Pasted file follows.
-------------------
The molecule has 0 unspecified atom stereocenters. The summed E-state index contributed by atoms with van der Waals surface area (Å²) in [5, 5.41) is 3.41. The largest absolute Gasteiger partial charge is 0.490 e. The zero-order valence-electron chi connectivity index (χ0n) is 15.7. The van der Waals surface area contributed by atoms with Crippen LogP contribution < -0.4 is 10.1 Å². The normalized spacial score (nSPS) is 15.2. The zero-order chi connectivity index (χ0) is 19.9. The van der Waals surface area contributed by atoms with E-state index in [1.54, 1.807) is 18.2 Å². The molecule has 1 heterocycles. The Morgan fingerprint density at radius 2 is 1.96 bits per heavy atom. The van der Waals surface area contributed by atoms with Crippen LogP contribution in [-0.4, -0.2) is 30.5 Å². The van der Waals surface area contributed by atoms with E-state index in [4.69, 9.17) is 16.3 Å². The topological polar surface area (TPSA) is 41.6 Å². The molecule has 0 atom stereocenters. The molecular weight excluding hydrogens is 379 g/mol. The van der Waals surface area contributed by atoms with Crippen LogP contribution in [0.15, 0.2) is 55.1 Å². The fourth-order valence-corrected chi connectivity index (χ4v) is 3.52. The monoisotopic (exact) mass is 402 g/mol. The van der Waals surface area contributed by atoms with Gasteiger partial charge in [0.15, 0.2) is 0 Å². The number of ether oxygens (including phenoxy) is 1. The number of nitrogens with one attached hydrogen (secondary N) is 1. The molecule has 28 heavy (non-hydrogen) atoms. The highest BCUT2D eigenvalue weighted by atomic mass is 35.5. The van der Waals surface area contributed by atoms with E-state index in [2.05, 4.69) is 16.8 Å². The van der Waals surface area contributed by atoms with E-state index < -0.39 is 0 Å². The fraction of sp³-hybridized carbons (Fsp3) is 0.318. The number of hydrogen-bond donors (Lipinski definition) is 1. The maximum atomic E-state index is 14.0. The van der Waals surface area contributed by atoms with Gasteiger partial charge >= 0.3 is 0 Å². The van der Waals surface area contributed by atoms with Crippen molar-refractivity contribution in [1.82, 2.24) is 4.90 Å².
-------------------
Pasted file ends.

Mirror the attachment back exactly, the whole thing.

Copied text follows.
The molecule has 0 unspecified atom stereocenters. The summed E-state index contributed by atoms with van der Waals surface area (Å²) in [5, 5.41) is 3.41. The largest absolute Gasteiger partial charge is 0.490 e. The zero-order valence-electron chi connectivity index (χ0n) is 15.7. The van der Waals surface area contributed by atoms with Crippen LogP contribution < -0.4 is 10.1 Å². The normalized spacial score (nSPS) is 15.2. The zero-order chi connectivity index (χ0) is 19.9. The van der Waals surface area contributed by atoms with E-state index in [1.54, 1.807) is 18.2 Å². The molecule has 1 heterocycles. The Morgan fingerprint density at radius 2 is 1.96 bits per heavy atom. The van der Waals surface area contributed by atoms with Crippen LogP contribution in [-0.4, -0.2) is 30.5 Å². The van der Waals surface area contributed by atoms with E-state index in [4.69, 9.17) is 16.3 Å². The topological polar surface area (TPSA) is 41.6 Å². The molecule has 0 atom stereocenters. The molecular weight excluding hydrogens is 379 g/mol. The van der Waals surface area contributed by atoms with Crippen LogP contribution in [0.15, 0.2) is 55.1 Å². The fourth-order valence-corrected chi connectivity index (χ4v) is 3.52. The monoisotopic (exact) mass is 402 g/mol. The van der Waals surface area contributed by atoms with Gasteiger partial charge in [0.15, 0.2) is 0 Å². The number of ether oxygens (including phenoxy) is 1. The number of nitrogens with one attached hydrogen (secondary N) is 1. The molecule has 28 heavy (non-hydrogen) atoms. The highest BCUT2D eigenvalue weighted by atomic mass is 35.5. The van der Waals surface area contributed by atoms with E-state index in [2.05, 4.69) is 16.8 Å². The van der Waals surface area contributed by atoms with E-state index < -0.39 is 0 Å². The fraction of sp³-hybridized carbons (Fsp3) is 0.318. The number of hydrogen-bond donors (Lipinski definition) is 1. The maximum atomic E-state index is 14.0. The van der Waals surface area contributed by atoms with Gasteiger partial charge >= 0.3 is 0 Å². The van der Waals surface area contributed by atoms with Crippen molar-refractivity contribution in [1.82, 2.24) is 4.90 Å².